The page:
With the larger pension you can take 25% of the whole pot tax free, or 25% of part of the pot tax free.  The associated taxable amount would then be "crystallised" you can leave this invested in the pension.

    So for example you could take £32.5k tax free and the remaining £97.5k would be crystallised and taxable when you choose to withdraw it.

    Or you could just take half of your tax free amount (or any other fraction) this would give you £16.25k tax free, would crystallise £48.75k, and leave £65k uncrystallised allowing you to take more tax free cash in the future.

    As soon as you take any of the taxable crystallised part of your pension you will trigger the MPAA

    https://www.moneyhelper.org.uk/en/pensions-and-retirement/tax-and-pensions/money-purchase-annual-allowance-mpaa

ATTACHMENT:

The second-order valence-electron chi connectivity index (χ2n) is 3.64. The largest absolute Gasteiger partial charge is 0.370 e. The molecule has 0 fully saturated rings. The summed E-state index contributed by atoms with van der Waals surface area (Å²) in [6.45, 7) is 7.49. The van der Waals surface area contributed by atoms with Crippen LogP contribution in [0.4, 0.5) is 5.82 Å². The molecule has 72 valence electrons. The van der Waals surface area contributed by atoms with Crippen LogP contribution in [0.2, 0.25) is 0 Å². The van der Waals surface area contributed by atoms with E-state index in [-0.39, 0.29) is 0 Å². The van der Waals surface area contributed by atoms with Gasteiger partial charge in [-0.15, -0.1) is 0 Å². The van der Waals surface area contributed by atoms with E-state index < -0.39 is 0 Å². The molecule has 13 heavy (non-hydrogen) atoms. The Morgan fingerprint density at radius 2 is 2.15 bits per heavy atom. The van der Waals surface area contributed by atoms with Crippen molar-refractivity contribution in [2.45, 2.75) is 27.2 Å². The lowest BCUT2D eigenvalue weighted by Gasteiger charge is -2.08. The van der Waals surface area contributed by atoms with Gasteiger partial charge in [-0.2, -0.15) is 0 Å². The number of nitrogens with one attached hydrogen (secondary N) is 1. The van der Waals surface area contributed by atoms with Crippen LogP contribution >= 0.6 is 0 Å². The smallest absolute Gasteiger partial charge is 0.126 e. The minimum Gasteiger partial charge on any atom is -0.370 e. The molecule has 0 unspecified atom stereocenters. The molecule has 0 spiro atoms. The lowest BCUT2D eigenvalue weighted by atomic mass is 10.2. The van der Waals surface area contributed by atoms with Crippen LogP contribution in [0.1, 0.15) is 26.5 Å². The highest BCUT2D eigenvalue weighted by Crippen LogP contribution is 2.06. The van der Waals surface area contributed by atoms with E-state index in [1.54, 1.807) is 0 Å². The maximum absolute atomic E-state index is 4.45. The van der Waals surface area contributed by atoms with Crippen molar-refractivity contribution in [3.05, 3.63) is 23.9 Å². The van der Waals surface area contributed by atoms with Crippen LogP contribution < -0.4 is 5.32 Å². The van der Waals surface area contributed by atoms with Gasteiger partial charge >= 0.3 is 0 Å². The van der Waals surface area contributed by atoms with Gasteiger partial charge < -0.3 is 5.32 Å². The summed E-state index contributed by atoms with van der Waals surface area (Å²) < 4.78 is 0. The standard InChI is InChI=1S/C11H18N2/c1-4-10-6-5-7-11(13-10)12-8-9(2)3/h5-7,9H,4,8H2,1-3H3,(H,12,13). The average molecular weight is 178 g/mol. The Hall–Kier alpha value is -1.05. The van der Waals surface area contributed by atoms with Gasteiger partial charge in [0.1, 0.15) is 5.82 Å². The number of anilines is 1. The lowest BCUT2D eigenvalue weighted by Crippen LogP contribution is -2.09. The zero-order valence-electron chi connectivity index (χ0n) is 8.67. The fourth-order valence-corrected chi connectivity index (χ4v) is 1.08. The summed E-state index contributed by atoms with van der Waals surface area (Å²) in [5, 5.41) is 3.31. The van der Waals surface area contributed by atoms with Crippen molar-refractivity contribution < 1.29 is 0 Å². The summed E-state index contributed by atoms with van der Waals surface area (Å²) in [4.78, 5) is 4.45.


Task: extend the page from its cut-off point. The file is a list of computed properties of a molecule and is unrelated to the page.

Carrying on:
If you pension does not support drawdown you can transfer it to a provider that does.
  • xylophone
    xylophone Posts: 44,292 Forumite
    Name Dropper First Anniversary First Post
    I have 3 dormant pensions from previous jobs, and 1 I'm currently paying into, but I'm only interested in two of the dormant ones. One is about £10k the other £130k.

    Growing in their sleep? :)

    All three of these pensions are defined contribution? Or is one of them defined benefit?

    In the case of the £130,000 pension, even if defined contribution, does it have any form of safeguarded benefit, (GAR for example)?

    You may well be asked if you have had a Pension Wise appointment - you could book here

    https://www.moneyhelper.org.uk/en/pensions-and-retirement/pension-wise

    With regard to your current workplace pension, is it defined benefit?

    Have you obtained a state pension forecast?